Fr. Raymond de Souza had a comment about the massacre of Catholic Christians in Baghdad. This is from Catholic Education Resource Center with my emphases and comments.
His Wrath Upon Their Heads
FATHER RAYMOND J. DE SOUZA
The blood of Baghdad screams out to heaven and earth. [The phrase is evocative. The phrase “screams out to heaven” can only be completed in a certain way.]
There has been an orgy of violence in Iraq this week, as terrorists have set off a series of bombs, murdering well over 100 people. But what happened last Sunday was so utterly horrific that it merits special, and thunderous, condemnation, backed up with lethal force if necessary.
On Sunday, an al-Qaeda affiliated terrorist group stormed into the cathedral of the Syriac Catholic Church, Our Lady of Deliverance, during the evening Mass. They immediately killed the priest offering the Holy Mass – three priests in all were murdered. They began shooting members of the congregation, and held hostage others who took refuge in a locked room. When the security forces stormed the church, the jihadists killed as many as they could, and some of them set off the suicide bombs on their belts.
Close to 60 Catholics were killed. In their cathedral. At Mass. It has now come to this, where Christians are killed at prayer by Muslim fanatics. [It sounds very much as if they were killed precisely from hatred of Catholicism.]
Christians have been in Iraq from the earliest centuries, long before there was an Iraq or, one might note, there was Islam. Jihadists have launched a campaign with genocidal intent, aimed at driving out every last Christian from what they consider to be an Islamic land. It is now clear that the only place such jihadists envision for Christians in Iraq is the grave.
The Catholic archbishop has been killed. Priests have been riddled with bullets upon leaving their churches. Ordinary Christians, trying to live a quiet life, have been subject to harassment, threats and violence. Iraq in the aftermath of the American invasion has been particularly dangerous, but antiChristian violence stretches across the Islamic world.
“Christians are slaughtered in Iraq, in their homes and churches, and the so-called ‘free’ world is watching in complete indifference, interested only in responding in a way that is politically correct and economically opportune, but in reality is hypocritical,” said Syriac Catholic Patriarch Ignace Joseph III Younan after these latest killings.
Indeed, the international community issued the usual boilerplate condemnations, most of them refusing to identify those responsible. [This is the usual situation.] The same statements could have been used had the Rotarians decided to massacre the Salvation Army. In the Church, too, there is often a reluctance to support vigorously Christians under attack, and to call things by name.
“As in the past and still existent today, some imbalances are present in our relations,” is how the final statement of the recent Vatican Synod of Bishops on the Middle East characterized Christian-Muslim relations. Imbalances? As in the imbalance between the jihadist throwing the grenade and the Catholic family being blown up?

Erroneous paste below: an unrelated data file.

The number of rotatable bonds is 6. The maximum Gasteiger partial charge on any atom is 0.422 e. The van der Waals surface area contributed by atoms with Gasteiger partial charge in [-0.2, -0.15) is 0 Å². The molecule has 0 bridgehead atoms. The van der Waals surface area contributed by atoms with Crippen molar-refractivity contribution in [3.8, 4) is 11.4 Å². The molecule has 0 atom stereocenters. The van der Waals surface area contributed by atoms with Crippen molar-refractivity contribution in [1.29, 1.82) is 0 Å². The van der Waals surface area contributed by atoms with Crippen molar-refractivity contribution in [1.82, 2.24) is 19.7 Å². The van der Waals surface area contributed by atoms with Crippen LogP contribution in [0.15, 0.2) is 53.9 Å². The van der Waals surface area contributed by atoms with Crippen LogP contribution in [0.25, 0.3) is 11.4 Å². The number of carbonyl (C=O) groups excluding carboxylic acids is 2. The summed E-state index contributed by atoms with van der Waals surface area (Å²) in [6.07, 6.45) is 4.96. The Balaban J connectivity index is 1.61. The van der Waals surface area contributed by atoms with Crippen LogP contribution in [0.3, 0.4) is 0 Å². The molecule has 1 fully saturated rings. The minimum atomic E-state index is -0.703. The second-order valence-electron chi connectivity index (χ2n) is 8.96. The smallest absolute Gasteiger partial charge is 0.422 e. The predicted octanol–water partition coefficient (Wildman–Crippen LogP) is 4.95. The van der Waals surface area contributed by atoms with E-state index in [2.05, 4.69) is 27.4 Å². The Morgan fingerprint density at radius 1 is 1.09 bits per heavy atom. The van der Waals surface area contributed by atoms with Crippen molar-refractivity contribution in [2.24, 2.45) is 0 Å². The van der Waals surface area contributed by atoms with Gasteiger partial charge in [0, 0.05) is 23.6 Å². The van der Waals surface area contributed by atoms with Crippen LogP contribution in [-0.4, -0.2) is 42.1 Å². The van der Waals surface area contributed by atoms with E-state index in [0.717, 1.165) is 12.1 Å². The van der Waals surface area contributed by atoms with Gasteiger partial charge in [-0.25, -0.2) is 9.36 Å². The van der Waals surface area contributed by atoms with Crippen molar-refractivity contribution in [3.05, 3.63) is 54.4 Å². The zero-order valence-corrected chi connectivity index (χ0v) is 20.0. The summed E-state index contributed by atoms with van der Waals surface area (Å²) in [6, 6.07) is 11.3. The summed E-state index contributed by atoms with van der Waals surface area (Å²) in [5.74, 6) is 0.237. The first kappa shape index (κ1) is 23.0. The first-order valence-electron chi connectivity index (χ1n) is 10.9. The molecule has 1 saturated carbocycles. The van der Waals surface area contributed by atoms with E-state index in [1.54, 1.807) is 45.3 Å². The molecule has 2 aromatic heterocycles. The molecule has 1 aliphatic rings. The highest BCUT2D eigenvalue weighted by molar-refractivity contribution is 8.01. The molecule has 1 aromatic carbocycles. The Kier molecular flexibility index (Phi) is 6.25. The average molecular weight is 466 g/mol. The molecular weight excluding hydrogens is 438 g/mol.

The blood on the altar makes it clear. No amount of goodwill, no amount of dialogue, no amount of circumlocutory evasions, no amount of supine prostrations – nothing will dissuade the jihadists. So let us not abnegate ourselves over the dead bodies of our fallen brethren in Christ. Let us speak frankly of those who want to kill us.
Allahu Akbar – God is great! So those Catholics on Sunday heard the jihadists shout in the church. Can there be any greater sacrilege than to kill the innocent at prayer, while shouting that God is great?
The jihadists respect neither man nor God, not even their own. They have killed their fellow Muslims and bombed mosques. The Christians killed on Sunday were Iraqis, their fellow Arabs, their fellow citizens, their neighbours. They kill because they are seized with a murderous hatred. The least we can do is to summon a righteous anger in return. [I wonder if this needs to be expanded with a review of the tenets of Islam concerning the spread of Islam and dealings with the infidel.]
The Christian always hopes for conversion and offers forgiveness. There must also be justice and prudence, and prudence demands that those who would kill in the name of God are best despatched quickly to their judgment.
Vengeance is mine, says the Lord. So Scripture teaches us, and so it must be for us, leaving vengeance to the Lord, and imploring the grace of conversion and reconciliation. But let us not blanch from raising our voices to the Lord, with righteous anger and hot tears, that He might visit His vengeance upon those who did this, bring down His wrath upon their heads and exact upon them a terrifying justice in full measure.
That’s not the language of imbalances; it is the anguish and agony of the shepherd when the flock is being slaughtered.
WDTPRS KUDOS to Fr. de Souza for his forthright comments.